Former reporter Gary Fallesen reaches out with Climbing For Christ
The idea came to Gary Fallesen 10 years ago as he was training for a summit climb to Mount Kilimanjaro in Tanzania, Africa.
Why not combine mountain climbing with missionary work? That idea was pesky and kept coming back to him, becoming too loud to ignore.
So Fallesen climbs mountains in far-off places around the globe carrying a Bible in his backpack and a message in his heart for people not well-acquainted with the Christian faith. In short, Fallesen is a missionary reaching out to people in extreme places.
The result is Climbing For Christ, which grew into a nonprofit that started in 2002 with Fallesen, his wife, Elaine, and a few supporters. It now has 600 members in 35 countries. In 2007, it also started its first chapter outside the United States in Jakarta, Indonesia.
In 2007, the group also needed a full-time executive. So Fallesen, 48, left his 27-year career as a sports and outdoors writer for the Democrat and Chronicle to become the paid president of the group he formed.
Giving up a successful career was not an easy decision, Fallesen says. But this is a career that grew out of the work that consumed his vacations and free time.
“Very simply, what we do is try to take the Gospel to mountainous areas of the world where missionaries — what we call normal missionaries or regular missionaries — cannot or will not go,” the Hilton resident says.
The expeditions are small, usually no more than 10 people, most of whom are experienced climbers. The destinations are in mountainous places seldom visited by westerners, let alone Christians. Since 2005, Climbing For Christ has led “evangelical expeditions” into rural Mexico, Tanzania, South Africa, Indonesia, the Dominican Republic and Haiti. This year’s travel plans include trips to Nepal, Haiti, Indonesia and Africa.
The goal is not reaching a mountain top. It is finding opportunities to minister and help people isolated by where they live. Climbers carry Bibles in native languages. They also carry needed supplies and a desire to help the bodies and souls of the people they encounter.
“Somebody’s got to go to the least, the lost and the last, and for Gary, that is people in the mountains,” says the Rev. Larry Stojkovic, senior pastor of Hope Lutheran Church in Greece, where Fallesen is a member. “These are people in need. These are people who God loves and wants the church to reach. So when God says, ‘I want you to go,’ you’re either going to say ‘no’ and delay, or like Gary, you’re going to go.”
Fallesen describes the missionary work as fulfilling appointments made by God. The approach is not an evangelical hard sell to an unwilling audience. Instead, the mountaineering missionaries look for opportunities to meet physical needs and to share the teaching of the Gospel through natural human curiosity.
“Obviously, if these people have not heard the Gospel message, the chances are there is a lot of (physical) need there as well,” he says. “So by going in and building churches and schools and providing health care and all of the basics … it gives you an opportunity to share the spiritual side as well.”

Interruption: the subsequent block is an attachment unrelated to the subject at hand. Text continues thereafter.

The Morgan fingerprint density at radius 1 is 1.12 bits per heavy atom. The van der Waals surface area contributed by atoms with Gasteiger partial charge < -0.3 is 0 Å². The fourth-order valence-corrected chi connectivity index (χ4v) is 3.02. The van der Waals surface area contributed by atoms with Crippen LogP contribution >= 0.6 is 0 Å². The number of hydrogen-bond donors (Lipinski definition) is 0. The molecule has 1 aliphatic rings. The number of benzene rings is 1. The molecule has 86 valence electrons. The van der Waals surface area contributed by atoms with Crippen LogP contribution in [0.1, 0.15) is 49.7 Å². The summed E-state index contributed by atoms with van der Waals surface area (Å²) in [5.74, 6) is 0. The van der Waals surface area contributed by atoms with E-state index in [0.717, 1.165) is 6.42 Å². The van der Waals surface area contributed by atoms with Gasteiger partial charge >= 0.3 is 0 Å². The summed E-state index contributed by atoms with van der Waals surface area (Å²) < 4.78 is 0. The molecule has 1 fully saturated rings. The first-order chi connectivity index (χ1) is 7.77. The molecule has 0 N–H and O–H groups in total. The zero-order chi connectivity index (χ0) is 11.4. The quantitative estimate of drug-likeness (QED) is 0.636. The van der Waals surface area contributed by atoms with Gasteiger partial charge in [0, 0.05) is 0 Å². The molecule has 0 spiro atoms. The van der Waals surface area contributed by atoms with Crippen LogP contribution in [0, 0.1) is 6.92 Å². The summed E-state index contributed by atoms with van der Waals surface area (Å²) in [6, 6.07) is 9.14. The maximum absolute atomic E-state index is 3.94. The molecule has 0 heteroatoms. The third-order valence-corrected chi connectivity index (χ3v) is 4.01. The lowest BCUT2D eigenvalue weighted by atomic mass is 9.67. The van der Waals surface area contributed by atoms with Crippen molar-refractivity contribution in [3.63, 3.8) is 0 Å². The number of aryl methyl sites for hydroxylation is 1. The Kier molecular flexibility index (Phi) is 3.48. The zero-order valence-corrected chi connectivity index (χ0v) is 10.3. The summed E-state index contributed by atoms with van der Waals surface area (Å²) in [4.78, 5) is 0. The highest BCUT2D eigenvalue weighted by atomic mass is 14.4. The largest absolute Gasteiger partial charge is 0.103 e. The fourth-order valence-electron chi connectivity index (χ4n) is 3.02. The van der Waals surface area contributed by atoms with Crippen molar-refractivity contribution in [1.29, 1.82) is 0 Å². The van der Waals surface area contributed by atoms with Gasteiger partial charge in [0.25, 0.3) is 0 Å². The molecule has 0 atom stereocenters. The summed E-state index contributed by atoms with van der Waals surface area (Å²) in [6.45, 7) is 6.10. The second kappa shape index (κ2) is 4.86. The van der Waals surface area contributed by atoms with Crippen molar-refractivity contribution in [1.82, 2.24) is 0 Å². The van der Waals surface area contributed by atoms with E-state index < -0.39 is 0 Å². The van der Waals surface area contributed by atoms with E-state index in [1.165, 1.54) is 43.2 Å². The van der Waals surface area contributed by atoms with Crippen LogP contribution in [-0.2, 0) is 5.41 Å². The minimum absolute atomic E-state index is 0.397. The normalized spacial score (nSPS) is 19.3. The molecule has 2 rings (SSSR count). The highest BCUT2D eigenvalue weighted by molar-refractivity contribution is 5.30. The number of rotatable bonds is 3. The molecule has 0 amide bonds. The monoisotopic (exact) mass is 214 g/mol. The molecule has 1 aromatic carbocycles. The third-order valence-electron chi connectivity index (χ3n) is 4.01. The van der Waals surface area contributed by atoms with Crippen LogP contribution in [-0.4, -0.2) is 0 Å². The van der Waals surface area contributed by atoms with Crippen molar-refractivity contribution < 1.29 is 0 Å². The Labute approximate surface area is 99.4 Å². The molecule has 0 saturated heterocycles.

The organization’s efforts in a small hillside village in Haiti could be a template for the mission. The goal of the 2006 expedition was to climb the highest mountain in Haiti (Pic la Selle) and distribute Bibles to local residents.
The village pastor was holding services in a church of three thatch walls with no roof and a dirt floor. The organization was able to raise $10,000 to build a new church in the village that is also used as a school for more than 100 children.
“As we climbed up the mountain, we met the pastor of the village and he said that he had been praying for two years for help,” Fallesen says. “I got what I call ‘God bumps’ on the back of my neck because I realized that I was the help he was praying for.”
Climbing For Christ also raised money to provide medical treatment for a 14-year-old boy in the village whose leg became infected after a fracture. Fallesen says the boy lost his leg but survived what could have been a life-threatening infection.
Brian Arnold, 24, of Greece, has made three trips to Haiti. The trips changed his appreciation for the people of that troubled country as well as his life in America.
“These people just embrace you and love you,” he says. “It makes you appreciate what you have. We have so much.”
Arnold says he remembers participating in a local wedding ceremony, which lasted about five hours.
“We worshipped with them for about five hours,” he said. “We can’t speak the language, but we can share our lesson of Christ by the way we act and treat each other.”
The organization is planning to explore new missions this year. An expedition is planned in April for Nepal and the base camp of Mount Everest targeting climbers and their Sherpa guides.
Fallesen will also revisit Indonesia and Haiti, two countries that have seen a great deal of violence and political unrest. But Fallesen says he has yet to feel threatened or in danger during his mission work. His son Jesse has accompanied his father on several trips.
Elaine Fallesen, Gary’s wife, said she knows there is an element of danger in mountain climbing and also where her husband chooses to do it. But she says she does not worry.
“Now that he is climbing with a purpose, I’ve never had a twinge of fear because I know that God has called him to do this,” she says. “I just know he is in the Lord’s protection everywhere he goes and he sends his angels with him.”
Gary Fallesen says his work and the work of his volunteers is the reason for the risk.
“It’s mission, not mountain. It’s people, not peak. It’s service, not summit.”